We have some build systems in production which no one cares about and these machines run ancient versions of GCC like GCC 3 or GCC 2.

And I can't persuade the management to upgrade it to a more recent: they say, "if ain't broke, don't fix it".

Since we maintain a very old code base (written in the 80s), this C89 code compiles just fine on these compilers.

But I'm not sure it is good idea to use these old stuff.

My question is:

Can using an old C compiler compromise the security of the compiled program?


The same code is built by Visual Studio 2008 for Windows targets, and MSVC doesn't support C99 or C11 yet (I don't know if newer MSVC does), and I can build it on my Linux box using the latest GCC. So if we would just drop in a newer GCC it would probably build just as fine as before.

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    Interesting question - this might be worth a quick read as well - developers.slashdot.org/story/13/10/29/2150211/… .. so newer compilers might also compromise security when optimizing.
    – Neil
    Commented May 27, 2016 at 9:20
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    Do those old gcc versions support compiling to PIC/PIE for ASLR? Do they support stack canaries? W^X (NX)? If not, the lack of mitigations for vulnerabilities is a good reason to upgrade.
    – user3185968
    Commented May 27, 2016 at 11:53
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    Just looking at the warnings from gcc 4.x may immediately reveal a whole load of existing security holes you didn't know you had.
    – OrangeDog
    Commented May 27, 2016 at 12:45
  • 7
    @OrangeDog: Why gcc 4.x? gcc6 is the current release series, and gcc 5 has been around for a while. But yeah, fixing any problems identified by -O3 -Wall -Wextra -fsanitize=undefined with modern gcc and clang should help. Commented May 28, 2016 at 12:58
  • 4
    @OrangeDog GCC has gone to marketing version numbers. GCC 5 deserved a major version bump, because they changed the default C and C++ standards and the libstdc++ ABI. GCC 6 should have been called 5.1.
    – zwol
    Commented May 29, 2016 at 8:00

11 Answers 11


Actually I would argue the opposite.

There are a number of cases where behaviour is undefined by the C standard but where it is obvious what would happen with a "dumb compiler" on a given platform. Cases like allowing a signed integer to overflow or accessing the same memory though variables of two different types.

Recent versions of gcc (and clang) have started treating these cases as optimisation opportunities not caring if they change how the binary behaves in the "undefined behaviour" condition. This is very bad if your codebase was written by people who treated C like a "portable assembler". As time went on the optimisers have started looking at larger and larger chunks of code when doing these optimisations increasing the chance the binary will end up doing something other than "what a binary built by a dumb compiler" would do.

There are compiler switches to restore "traditional" behaviour (-fwrapv and -fno-strict-aliasing for the two I mentioned above) , but first you have to know about them.

While in principle a compiler bug could turn compliant code into a security hole I would consider the risk of this to be negligable in the grand scheme of things.

  • 13
    But this argument works both ways. If a compiler has predictable "undefined behaviour", then it can be arguably more easy to make malicious use of it...
    – André
    Commented May 27, 2016 at 19:39
  • 18
    @Andre The compiled code has predictable undefined behaviour anyway. That is, once the code has been compiled, any unpredictable behaviour is now predictable, in that particular compiled version. Commented May 28, 2016 at 1:59
  • 11
    @Max This answer warns precisely about the fact that the "portable assembler" notion is at least outdated in practice, due to modern optimizers. And I would argue that it never was conceptually correct to begin with. Commented May 28, 2016 at 17:07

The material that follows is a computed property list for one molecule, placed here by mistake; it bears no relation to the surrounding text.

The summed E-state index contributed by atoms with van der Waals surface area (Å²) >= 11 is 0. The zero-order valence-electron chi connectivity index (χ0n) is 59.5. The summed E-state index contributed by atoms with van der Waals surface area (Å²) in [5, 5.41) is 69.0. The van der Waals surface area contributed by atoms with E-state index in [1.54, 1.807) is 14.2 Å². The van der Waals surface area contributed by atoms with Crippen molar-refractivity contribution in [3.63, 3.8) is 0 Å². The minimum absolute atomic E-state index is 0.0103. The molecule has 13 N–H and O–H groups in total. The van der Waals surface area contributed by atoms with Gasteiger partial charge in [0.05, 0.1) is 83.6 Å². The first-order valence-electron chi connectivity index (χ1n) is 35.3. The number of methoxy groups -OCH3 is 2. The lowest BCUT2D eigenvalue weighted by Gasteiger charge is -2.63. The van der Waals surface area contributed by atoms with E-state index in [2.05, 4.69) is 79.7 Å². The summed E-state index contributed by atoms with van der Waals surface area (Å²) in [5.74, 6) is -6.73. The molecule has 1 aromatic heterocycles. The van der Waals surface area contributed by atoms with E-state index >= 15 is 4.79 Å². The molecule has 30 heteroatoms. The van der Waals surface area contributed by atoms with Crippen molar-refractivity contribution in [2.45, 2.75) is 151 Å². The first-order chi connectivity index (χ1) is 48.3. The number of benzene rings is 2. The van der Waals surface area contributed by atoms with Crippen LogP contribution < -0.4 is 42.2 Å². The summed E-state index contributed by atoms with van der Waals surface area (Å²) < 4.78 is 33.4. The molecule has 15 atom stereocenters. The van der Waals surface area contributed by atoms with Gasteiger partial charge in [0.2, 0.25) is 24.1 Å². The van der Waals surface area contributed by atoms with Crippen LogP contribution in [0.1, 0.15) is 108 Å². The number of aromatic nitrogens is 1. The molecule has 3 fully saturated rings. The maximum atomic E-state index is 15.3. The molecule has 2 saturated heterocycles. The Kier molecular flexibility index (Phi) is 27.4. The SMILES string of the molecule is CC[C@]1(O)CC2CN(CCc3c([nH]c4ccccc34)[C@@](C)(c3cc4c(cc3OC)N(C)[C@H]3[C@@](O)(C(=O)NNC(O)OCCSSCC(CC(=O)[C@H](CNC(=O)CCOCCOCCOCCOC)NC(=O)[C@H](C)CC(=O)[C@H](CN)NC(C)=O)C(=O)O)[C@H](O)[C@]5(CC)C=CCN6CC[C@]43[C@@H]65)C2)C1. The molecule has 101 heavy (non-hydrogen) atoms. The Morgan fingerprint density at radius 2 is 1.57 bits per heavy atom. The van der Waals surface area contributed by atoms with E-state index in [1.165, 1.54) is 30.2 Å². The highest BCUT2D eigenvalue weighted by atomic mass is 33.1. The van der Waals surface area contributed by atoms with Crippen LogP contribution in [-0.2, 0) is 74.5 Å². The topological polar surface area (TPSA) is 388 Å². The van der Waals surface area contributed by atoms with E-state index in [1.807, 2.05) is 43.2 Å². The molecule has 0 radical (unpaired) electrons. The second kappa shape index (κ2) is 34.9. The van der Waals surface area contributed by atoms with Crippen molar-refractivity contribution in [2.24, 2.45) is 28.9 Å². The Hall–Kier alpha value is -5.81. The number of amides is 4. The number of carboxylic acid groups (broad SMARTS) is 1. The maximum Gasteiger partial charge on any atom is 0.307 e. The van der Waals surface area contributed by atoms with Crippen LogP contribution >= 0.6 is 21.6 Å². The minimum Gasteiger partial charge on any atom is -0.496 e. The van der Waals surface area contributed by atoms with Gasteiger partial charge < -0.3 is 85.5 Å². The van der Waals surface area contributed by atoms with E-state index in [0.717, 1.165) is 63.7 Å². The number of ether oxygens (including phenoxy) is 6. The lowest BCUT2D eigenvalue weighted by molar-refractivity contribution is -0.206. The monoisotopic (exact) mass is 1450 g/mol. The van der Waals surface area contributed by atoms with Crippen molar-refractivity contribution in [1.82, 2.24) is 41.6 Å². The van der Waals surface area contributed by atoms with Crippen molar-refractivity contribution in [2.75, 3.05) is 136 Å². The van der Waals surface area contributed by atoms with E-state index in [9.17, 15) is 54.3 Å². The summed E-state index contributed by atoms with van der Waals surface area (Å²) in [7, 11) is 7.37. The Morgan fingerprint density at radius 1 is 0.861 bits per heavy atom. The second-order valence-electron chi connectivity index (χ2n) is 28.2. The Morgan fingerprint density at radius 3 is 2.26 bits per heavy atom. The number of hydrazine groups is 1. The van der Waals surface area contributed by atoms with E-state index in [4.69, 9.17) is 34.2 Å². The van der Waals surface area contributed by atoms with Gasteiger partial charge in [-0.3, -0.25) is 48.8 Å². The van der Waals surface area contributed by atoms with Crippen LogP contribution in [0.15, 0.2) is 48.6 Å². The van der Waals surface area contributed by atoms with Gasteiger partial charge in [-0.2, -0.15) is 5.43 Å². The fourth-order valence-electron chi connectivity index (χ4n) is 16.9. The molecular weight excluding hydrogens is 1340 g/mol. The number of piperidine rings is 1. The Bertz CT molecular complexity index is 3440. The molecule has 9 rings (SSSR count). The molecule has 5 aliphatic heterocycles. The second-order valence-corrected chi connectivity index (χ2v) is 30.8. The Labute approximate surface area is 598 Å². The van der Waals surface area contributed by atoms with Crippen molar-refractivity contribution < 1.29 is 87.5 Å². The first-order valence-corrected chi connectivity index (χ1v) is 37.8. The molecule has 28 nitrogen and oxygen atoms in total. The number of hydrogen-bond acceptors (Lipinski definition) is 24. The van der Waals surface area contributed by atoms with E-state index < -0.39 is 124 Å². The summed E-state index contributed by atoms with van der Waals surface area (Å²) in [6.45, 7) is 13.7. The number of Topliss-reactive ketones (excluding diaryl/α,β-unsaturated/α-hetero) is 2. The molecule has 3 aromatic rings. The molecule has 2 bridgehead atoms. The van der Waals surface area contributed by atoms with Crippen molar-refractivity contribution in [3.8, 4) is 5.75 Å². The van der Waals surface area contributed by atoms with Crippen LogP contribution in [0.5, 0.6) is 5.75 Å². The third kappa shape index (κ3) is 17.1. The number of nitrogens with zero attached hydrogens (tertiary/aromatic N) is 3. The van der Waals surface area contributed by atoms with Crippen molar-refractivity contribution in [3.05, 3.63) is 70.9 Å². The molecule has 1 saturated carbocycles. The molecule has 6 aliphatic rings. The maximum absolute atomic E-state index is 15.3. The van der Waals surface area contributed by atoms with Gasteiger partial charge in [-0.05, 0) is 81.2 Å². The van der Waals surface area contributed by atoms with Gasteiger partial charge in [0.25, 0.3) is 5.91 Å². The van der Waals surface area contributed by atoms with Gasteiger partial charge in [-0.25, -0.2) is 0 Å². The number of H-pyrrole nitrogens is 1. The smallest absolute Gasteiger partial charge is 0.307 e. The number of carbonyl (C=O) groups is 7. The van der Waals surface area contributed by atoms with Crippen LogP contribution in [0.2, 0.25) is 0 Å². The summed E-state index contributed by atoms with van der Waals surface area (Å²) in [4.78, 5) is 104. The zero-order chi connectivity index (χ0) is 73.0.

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    No sympathy here for those who rely on undefined behaviour and later begin to reap what they sowed. This doesn't mean newer compilers are inherently less secure - it means the noncompliant code was a time bomb. Blame should be apportioned accordingly. Commented May 29, 2016 at 14:47
  • 8
    @underscore_d Blame is all fun and and games, but when someone has to put up dollars and man-hours to change things, the reality of having a body of code like that outweighs purity rather quickly. The real question is not blame but the best path to move forward.
    – Cort Ammon
    Commented May 29, 2016 at 18:37

There are risks in both courses of action.

Older compilers have the advantage of maturity, and whatever was broken in them has probably (but there's no guarantee) been worked around successfully.

In this case, a new compiler is a potential source of new bugs.

On the other hand, newer compilers come with additional tooling:

  • GCC and Clang both now feature sanitizers which can instrument the runtime to detect undefined behaviors of various sorts (Chandler Carruth, of the Google Compiler team, claimed last year that he expects them to have reached full coverage)
  • Clang, at least, features hardening, for example Control Flow Integrity is about detecting hi-jacks of control flow, there are also hardening implements to protect against stack smashing attacks (by separating the control-flow part of the stack from the data part); hardening features are generally low overhead (< 1% CPU overhead)
  • Clang/LLVM is also working on libFuzzer, a tool to create instrumented fuzzing unit-tests that explore the input space of the function under test smartly (by tweaking the input to take not-as-yet explored execution paths)

Instrumenting your binary with the sanitizers (Address Sanitizer, Memory Sanitizer or Undefined Behavior Sanitizer) and then fuzzing it (using American Fuzzy Lop for example) has uncovered vulnerabilities in a number of high-profile softwares, see for example this LWN.net article.

Those new tools, and all future tools, are inaccessible to you unless you upgrade your compiler.

By staying on an underpowered compiler, you are putting your head in the sand and crossing fingers that no vulnerability is found. If your product is a high-value target, I urge you to reconsider.

Note: even if you do NOT upgrade the production compiler, you might want to use a new compiler to check for vulnerability anyway; do be aware that since those are different compilers, the guarantees are lessened though.

  • 1